During the #LearningPlanet festival, this workshop offers the opportunity to learn from the ‘Living Story Landscape’ project in collaboration with Green Releaf Initiative in the Philippines, and to reflect on the role of the arts and of Indigenous and traditional ecological knowledge in restoring the health of individuals, communities and ecosystems that have been violently hit by climate change. We will address how this experience can inform climate resilience building in Europe, through the lens of One Resilient Earth, and open new questions regarding learning processes for resilience, regeneration and transformation.
In the Philippines, the ‘Living Story Landscape’ project aims at supporting communities that have been hit or displaced by a disaster, or are particularly vulnerable to loss and damage associated with climate change, in restoring their ecosystems, including by restorying their natural and cultural landscapes through various creative media. Rooted in the belief that people care for their ecosystems more when they understand its value, the project contributes to revitalizing local cultural heritage through community ‘storymapping’ and the recognition of Indigenous and traditional ecological knowledge, as well as to restoring natural heritage through ecosystem-based adaptation and disaster risk reduction. It also integrates both cultural and natural heritage in the collective design of a regenerative and resilient future. With artists and community members, the project experiments with ways to translate data into story through cultural memory and imagination, designing from the wisdom of past with the desired future in emergence. This ensures that communities affected by disasters and displacement do not resort to reconstruction or economic diversification solutions that further deteriorate their ecosystems and increase their vulnerability in the long run.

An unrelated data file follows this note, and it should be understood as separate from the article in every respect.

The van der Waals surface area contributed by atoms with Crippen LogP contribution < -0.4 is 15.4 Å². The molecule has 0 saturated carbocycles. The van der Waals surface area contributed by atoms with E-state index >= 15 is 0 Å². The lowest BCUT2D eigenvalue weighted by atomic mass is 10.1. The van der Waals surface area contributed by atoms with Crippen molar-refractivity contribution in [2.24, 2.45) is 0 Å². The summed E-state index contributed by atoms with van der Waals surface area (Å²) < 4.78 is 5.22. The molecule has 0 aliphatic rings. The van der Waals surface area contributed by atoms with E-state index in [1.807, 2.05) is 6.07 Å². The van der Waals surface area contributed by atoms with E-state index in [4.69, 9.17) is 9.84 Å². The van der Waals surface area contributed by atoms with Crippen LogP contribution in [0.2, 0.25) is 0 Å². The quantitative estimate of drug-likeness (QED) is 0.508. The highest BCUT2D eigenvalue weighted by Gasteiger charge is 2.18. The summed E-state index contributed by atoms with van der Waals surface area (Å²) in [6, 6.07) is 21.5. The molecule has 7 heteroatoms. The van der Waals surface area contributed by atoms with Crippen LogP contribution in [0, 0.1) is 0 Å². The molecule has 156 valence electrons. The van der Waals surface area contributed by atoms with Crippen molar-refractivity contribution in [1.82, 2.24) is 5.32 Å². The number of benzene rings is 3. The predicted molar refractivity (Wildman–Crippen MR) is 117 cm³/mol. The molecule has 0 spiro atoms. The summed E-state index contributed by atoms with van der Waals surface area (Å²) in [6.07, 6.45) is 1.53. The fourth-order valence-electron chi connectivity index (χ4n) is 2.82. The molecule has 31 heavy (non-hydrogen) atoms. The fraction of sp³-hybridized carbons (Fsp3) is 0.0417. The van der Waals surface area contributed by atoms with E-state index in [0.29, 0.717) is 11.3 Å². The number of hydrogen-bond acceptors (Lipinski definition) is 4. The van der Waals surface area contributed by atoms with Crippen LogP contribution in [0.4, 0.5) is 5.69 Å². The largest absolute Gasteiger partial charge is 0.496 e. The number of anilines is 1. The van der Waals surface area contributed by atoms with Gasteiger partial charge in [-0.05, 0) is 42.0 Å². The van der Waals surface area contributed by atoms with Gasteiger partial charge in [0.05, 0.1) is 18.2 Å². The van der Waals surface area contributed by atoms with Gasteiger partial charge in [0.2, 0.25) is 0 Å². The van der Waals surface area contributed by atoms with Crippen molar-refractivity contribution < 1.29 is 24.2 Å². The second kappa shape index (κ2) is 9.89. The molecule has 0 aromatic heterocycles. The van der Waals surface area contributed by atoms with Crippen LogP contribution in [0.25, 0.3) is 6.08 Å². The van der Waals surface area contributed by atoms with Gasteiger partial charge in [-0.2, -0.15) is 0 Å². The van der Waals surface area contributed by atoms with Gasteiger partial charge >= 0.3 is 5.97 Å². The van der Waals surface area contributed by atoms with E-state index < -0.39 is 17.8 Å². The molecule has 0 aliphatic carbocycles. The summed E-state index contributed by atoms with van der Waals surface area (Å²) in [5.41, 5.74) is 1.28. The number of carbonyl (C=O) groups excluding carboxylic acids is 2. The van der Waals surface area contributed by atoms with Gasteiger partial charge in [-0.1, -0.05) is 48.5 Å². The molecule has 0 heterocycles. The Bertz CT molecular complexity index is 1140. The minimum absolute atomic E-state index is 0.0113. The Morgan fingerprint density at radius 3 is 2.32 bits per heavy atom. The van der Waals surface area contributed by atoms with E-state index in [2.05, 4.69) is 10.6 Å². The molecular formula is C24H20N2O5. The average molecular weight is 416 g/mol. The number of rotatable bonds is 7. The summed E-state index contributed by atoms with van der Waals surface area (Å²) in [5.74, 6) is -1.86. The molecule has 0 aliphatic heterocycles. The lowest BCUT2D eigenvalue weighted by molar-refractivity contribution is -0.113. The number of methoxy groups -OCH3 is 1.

In Germany, One Resilient Earth is working on the design of a Climate Resilience and Regeneration Learning Journey to support European citizens in dealing with the current effects of climate change, and in preparing for our future climate in transformative ways. The ‘Living Story Landscape’ project offers fascinating insights and opens critical questions regarding transformative adaptation and climate resilience: How can we learn from Indigenous and traditional ecological knowledge from other continents when restoring natural and cultural heritage in Europe? Which past can Europeans draw wisdom from? What type of art or art processes appears to be the most conducive to restoring health in a holistic manner? How are Europeans and other citizens in the Global North increasing their long-term vulnerability when addressing climate change impacts today?
Following a presentation of the ‘Living Story Landscape’ project by Sarah Queblatin, Project Lead and Co-Founder of Green Releaf Initiative, and some reflections and questions by Laureline Simon, Founder of One Resilient Earth, a discussion will be open with the audience.